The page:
How often are you served by someone who is not present?
You can tell, whether over the phone or face-to-face in a store, when someone is really not with you. It feels like their attention is partly focussed elsewhere. In the case of the restaurant waitress last night, I could tell half of her attention was focussed on her resentment that the older people I was with couldn’t quickly get out of her way so that she could clear the plates and get to her next task.
I compared this with the waiter who came to our table later. Before he cleared, he looked us all in the eye and asked how we enjoyed our meal. He was totally present and focussed on us. And I felt valued. And I now want to return and make sure I get a table in his section.
I wonder how many sales people (or marketers, or business owners… .the list can go on) really understand the value of being present with their customers in every communication.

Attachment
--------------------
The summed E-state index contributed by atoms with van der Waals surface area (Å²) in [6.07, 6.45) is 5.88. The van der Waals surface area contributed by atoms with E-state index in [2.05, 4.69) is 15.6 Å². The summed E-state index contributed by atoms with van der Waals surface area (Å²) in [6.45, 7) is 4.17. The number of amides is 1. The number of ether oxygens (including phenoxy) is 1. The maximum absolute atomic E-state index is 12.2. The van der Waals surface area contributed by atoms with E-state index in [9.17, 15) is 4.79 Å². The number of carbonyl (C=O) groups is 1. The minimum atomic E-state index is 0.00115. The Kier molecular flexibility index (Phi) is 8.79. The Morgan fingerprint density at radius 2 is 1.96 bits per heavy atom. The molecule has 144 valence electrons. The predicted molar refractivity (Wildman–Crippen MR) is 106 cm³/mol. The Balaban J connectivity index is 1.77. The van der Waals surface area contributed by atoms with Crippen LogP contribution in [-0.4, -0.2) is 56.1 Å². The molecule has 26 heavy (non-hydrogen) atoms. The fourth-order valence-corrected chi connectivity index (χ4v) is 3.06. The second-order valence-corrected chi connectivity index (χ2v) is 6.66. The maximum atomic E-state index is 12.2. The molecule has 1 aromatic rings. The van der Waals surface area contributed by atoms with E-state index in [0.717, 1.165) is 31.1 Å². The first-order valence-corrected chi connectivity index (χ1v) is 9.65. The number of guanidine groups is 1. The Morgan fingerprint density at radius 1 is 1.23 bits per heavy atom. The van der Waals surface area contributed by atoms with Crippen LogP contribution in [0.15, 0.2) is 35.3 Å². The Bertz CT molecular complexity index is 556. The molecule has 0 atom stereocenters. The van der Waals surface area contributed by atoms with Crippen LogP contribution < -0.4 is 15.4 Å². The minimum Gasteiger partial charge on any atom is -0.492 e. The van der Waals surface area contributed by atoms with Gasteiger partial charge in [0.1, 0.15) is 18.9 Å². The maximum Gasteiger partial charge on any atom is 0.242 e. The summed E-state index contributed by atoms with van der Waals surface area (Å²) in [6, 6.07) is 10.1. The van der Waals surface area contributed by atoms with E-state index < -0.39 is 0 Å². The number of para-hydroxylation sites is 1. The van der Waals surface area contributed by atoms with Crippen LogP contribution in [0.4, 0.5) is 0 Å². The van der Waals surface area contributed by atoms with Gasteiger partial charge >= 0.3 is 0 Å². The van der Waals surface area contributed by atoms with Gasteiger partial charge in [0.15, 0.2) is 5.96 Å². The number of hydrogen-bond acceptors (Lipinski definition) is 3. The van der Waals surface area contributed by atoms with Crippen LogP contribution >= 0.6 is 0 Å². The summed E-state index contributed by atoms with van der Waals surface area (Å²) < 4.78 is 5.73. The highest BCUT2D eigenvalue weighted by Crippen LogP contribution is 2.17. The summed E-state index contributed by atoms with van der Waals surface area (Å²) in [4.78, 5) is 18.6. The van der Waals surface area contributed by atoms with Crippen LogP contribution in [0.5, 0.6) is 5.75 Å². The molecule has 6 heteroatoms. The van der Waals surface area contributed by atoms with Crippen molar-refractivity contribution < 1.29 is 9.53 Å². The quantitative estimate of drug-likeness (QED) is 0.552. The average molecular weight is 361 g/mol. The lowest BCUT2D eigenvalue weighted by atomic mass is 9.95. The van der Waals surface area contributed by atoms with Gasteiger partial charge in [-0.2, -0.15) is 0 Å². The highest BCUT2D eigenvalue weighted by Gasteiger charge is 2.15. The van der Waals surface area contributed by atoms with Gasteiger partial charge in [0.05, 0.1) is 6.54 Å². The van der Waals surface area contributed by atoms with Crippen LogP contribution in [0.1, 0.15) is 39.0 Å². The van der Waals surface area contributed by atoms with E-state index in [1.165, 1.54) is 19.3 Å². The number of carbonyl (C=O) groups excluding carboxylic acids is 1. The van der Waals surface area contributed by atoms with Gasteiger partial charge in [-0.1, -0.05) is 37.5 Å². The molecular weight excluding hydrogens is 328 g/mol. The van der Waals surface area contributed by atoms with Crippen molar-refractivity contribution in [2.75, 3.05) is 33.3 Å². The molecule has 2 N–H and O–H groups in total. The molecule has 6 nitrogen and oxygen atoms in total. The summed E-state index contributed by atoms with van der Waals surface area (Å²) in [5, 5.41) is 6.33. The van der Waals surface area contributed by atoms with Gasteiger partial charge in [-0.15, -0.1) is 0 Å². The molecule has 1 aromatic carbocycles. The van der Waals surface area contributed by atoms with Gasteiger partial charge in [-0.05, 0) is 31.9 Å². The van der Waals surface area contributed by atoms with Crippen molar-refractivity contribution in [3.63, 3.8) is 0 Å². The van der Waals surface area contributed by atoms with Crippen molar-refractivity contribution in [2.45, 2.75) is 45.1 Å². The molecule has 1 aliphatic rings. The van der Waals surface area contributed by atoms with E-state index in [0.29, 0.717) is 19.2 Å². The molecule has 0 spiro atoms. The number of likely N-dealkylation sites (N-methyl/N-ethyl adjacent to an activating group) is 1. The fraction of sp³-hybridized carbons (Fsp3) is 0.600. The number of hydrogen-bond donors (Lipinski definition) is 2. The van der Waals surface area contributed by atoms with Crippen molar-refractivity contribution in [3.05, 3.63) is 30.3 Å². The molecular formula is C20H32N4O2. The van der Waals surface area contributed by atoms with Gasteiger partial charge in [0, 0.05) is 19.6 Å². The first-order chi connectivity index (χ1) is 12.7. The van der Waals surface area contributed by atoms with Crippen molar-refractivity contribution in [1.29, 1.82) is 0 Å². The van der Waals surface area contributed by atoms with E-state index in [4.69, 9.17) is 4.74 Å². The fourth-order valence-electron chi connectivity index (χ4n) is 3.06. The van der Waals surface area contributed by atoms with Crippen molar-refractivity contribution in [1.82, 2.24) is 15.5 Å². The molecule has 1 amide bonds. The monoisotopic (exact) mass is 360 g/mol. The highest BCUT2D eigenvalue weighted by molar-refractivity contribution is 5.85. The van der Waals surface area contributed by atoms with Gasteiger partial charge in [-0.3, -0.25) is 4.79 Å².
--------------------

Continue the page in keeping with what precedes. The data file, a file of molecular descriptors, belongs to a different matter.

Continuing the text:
Being present is more than just eye and ear contact, although those actions are exceptionally important. Being present is making sure that your full atttention is on the customer, the task the customer wants you to undertake and be fully attentive to the notes and the followup items that you promise for a later date.
Being present allows you to hear both the verbal messages (and believe me, so many people liten to something without really hearing it) and the non-verbal messages that allow you to satisfy the needs of your customer. They also allow you to use all of your energy, not just the bit that is left over, to fully satisfy.
Being present is a foundation piece that engenders loyalty. And loyalty is what brings your customers to you again and again.
Before you attend to a customer today, remind yourself to be fully present. Write it on a sticky note if you need to see it (draw a cryptic symbol if you think it’s inappropriate for others to see).
You will be amazed at the result.